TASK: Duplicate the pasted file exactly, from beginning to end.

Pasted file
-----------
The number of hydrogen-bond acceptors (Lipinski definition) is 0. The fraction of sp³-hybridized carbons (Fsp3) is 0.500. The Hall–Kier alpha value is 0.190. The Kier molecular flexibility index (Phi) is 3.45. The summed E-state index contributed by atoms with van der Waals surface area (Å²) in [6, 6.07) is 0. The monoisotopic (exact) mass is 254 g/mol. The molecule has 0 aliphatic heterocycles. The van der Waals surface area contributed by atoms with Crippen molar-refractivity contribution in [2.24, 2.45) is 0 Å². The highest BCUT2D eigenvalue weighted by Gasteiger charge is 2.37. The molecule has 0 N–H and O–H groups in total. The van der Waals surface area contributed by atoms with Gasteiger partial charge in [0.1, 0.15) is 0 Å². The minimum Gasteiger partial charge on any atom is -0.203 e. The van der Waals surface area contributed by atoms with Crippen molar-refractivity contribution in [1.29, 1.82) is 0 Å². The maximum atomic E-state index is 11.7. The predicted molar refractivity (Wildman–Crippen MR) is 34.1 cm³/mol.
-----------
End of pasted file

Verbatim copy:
The number of hydrogen-bond acceptors (Lipinski definition) is 0. The fraction of sp³-hybridized carbons (Fsp3) is 0.500. The Hall–Kier alpha value is 0.190. The Kier molecular flexibility index (Phi) is 3.45. The summed E-state index contributed by atoms with van der Waals surface area (Å²) in [6, 6.07) is 0. The monoisotopic (exact) mass is 254 g/mol. The molecule has 0 aliphatic heterocycles. The van der Waals surface area contributed by atoms with Crippen molar-refractivity contribution in [2.24, 2.45) is 0 Å². The highest BCUT2D eigenvalue weighted by Gasteiger charge is 2.37. The molecule has 0 N–H and O–H groups in total. The van der Waals surface area contributed by atoms with Gasteiger partial charge in [0.1, 0.15) is 0 Å². The minimum Gasteiger partial charge on any atom is -0.203 e. The van der Waals surface area contributed by atoms with Crippen molar-refractivity contribution in [1.29, 1.82) is 0 Å². The maximum atomic E-state index is 11.7. The predicted molar refractivity (Wildman–Crippen MR) is 34.1 cm³/mol.